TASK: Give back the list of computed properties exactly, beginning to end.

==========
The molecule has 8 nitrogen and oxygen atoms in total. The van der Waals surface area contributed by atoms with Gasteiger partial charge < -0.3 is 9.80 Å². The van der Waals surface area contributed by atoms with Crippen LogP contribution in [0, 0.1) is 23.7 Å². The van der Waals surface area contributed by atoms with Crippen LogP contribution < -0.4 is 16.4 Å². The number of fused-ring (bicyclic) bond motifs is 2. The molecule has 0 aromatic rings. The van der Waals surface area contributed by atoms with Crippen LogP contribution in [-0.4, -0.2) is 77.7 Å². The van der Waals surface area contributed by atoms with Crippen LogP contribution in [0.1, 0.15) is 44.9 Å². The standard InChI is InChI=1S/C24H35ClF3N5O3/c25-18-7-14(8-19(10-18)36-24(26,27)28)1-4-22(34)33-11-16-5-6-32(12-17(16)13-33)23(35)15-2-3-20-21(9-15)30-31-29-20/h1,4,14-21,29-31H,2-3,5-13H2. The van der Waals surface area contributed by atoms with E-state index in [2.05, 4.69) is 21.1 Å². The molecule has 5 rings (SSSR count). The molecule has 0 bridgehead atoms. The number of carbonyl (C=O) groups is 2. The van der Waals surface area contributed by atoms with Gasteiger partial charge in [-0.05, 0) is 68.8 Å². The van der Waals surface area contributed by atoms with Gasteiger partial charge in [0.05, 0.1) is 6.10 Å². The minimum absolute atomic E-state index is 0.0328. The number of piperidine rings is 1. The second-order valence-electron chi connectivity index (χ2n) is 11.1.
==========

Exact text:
The molecule has 8 nitrogen and oxygen atoms in total. The van der Waals surface area contributed by atoms with Gasteiger partial charge < -0.3 is 9.80 Å². The van der Waals surface area contributed by atoms with Crippen LogP contribution in [0, 0.1) is 23.7 Å². The van der Waals surface area contributed by atoms with Crippen LogP contribution < -0.4 is 16.4 Å². The number of fused-ring (bicyclic) bond motifs is 2. The molecule has 0 aromatic rings. The van der Waals surface area contributed by atoms with Crippen LogP contribution in [-0.4, -0.2) is 77.7 Å². The van der Waals surface area contributed by atoms with Crippen LogP contribution in [0.1, 0.15) is 44.9 Å². The standard InChI is InChI=1S/C24H35ClF3N5O3/c25-18-7-14(8-19(10-18)36-24(26,27)28)1-4-22(34)33-11-16-5-6-32(12-17(16)13-33)23(35)15-2-3-20-21(9-15)30-31-29-20/h1,4,14-21,29-31H,2-3,5-13H2. The van der Waals surface area contributed by atoms with E-state index in [2.05, 4.69) is 21.1 Å². The molecule has 5 rings (SSSR count). The molecule has 0 bridgehead atoms. The number of carbonyl (C=O) groups is 2. The van der Waals surface area contributed by atoms with Gasteiger partial charge in [-0.05, 0) is 68.8 Å². The van der Waals surface area contributed by atoms with Gasteiger partial charge in [0.05, 0.1) is 6.10 Å². The minimum absolute atomic E-state index is 0.0328. The number of piperidine rings is 1. The second-order valence-electron chi connectivity index (χ2n) is 11.1.